Professor Jackie Harrison
Chair of CFOM, Co–founder of CFOM
Her current research examines three aspects of the factual media: its architecture and culture; the mediation of civil society and social identity and issues of freedom and standards.
With regard to issues of freedom and standards and her research for CFOM she is concerned with different legal and policy regimes, self regulation and codes of conduct and the concomitant risks of direct (and indirect) censorship; the failures and abuses of news media freedom and declining news standards across the world; the difference between journalism and partisan journalism, investigative news journalism and attack journalism; agenda-setting and modern forms of spin and news manipulation; the blurring of the distinctions between factual reporting and unsubstantiated opinion; the use of user generated content and the wider use of inter-activity between news media and audience or readers and more recently the significance of convergence between conventional press news, TV broadcast news and internet video news.
Jackie has also served as an expert advisor for both the European Commission, The Taiwanese government and for Chinese media companies on the role and future of news and news journalism, the development of media infrastructure and the use of media capital and newsroom convergence.
She has undertaken six funded research projects for the television industry, acted as a consultant to information and communication firms, broadcasters and public sector bodies, was an expert witness on a judicial review of Irish radio licences and have served on several professional journalism committees. She also serves on the editorial board of the community newspaper The Maltby News.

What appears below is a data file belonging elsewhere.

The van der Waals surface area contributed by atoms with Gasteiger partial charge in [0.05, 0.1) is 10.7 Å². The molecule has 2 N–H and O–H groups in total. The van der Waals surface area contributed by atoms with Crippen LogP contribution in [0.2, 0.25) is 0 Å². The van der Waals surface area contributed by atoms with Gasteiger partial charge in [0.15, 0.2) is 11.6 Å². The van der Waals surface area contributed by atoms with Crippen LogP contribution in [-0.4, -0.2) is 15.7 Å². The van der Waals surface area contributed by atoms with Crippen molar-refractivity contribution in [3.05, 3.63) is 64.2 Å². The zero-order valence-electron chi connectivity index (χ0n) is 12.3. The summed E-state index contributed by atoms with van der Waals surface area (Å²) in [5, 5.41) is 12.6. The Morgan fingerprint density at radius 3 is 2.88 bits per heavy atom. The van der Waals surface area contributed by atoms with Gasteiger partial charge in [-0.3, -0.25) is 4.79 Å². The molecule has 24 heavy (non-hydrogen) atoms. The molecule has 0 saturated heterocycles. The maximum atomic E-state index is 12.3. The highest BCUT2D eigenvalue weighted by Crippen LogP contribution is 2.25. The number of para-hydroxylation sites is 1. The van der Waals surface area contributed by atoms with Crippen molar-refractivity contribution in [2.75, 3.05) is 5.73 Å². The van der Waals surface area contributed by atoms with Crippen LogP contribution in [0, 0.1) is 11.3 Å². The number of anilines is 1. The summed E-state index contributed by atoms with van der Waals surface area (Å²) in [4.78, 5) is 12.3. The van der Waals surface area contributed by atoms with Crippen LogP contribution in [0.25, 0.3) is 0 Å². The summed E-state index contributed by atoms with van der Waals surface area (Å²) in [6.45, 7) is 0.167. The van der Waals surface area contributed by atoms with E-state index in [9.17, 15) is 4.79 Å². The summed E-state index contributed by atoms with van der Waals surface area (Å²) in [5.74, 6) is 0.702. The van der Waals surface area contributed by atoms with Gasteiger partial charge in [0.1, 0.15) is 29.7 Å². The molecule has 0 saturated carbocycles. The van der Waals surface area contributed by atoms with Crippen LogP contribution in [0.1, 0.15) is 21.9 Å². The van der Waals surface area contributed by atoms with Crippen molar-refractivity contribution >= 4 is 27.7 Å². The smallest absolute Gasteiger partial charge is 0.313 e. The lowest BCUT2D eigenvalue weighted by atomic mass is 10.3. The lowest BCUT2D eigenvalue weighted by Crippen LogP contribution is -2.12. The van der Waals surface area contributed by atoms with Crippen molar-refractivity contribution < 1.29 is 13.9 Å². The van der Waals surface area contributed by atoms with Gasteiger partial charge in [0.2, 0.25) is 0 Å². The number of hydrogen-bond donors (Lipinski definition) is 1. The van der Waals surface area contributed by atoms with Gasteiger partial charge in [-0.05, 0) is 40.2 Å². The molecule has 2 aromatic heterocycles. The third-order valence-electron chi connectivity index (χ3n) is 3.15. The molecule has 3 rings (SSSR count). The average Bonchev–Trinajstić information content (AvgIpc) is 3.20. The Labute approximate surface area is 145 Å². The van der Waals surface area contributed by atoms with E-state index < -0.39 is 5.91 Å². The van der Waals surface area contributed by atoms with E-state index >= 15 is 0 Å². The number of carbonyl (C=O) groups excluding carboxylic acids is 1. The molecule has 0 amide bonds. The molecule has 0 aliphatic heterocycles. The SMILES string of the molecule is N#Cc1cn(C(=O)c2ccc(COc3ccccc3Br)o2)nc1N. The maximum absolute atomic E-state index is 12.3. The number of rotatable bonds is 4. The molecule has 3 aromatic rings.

Visit Jackie’s University of Sheffield staff page.
International Director of CFOM, Co–founder of CFOM
William Horsley is co-founder and international director of the CFOM. He has a leading role in promoting CFOM’s global mission to strengthen international protections for free and independent media and freedom of expression through research and analysis, journalism teaching, topical public events and seminars, advocacy, policy advice to governments and media, and engagement with inter-governmental organisations such as UNESCO (the UN’s agency with a mandate for freedom of expression and media development) and the Council of Europe.
William holds a BA and MA in Japanese Studies from Oxford University. From 1971 he had a distinguished 35-year career as a BBC radio and TV reporter, foreign correspondent, programme maker and presenter, including on Newsnight and Europe Direct. He now contributes to UK and international media as a freelance journalist, broadcaster and blogger, with work published and broadcast by BBC programmes, BBC Academy blog, Open Democracy, Standpoint magazine, Al Jazeera, CNN International and others.
Recent publications and international consultancy work by William include four reports for the Council of Europe assessing the state of media freedom across the continent since 2009. He is the author of the OSCE’s Safety of Journalists Guidebook (2nd edition April 2014) and other publications. William is vice-president and UK chairman of the Association of European Journalists and an executive committee member of the Commonwealth Journalists Association. He is on the board of Reporters Without Borders’ London bureau and the advisory board of Index on Censorship.
In 2014-15 William was an independent member of the Council of Europe’s expert committee on the protection of journalism and safety of journalists. The resulting Council of Europe’s Committee of Ministers’ Recommendation on the protection of journalism and the safety of journalist and other media actors was adopted in April 2016.
William has played a central role in many initiatives with CFOM, including projects with UNESCO to extend protection to journalists worldwide. More information about this work can be found on his International Director’s Blog.
Dr Omar Al-Ghazzi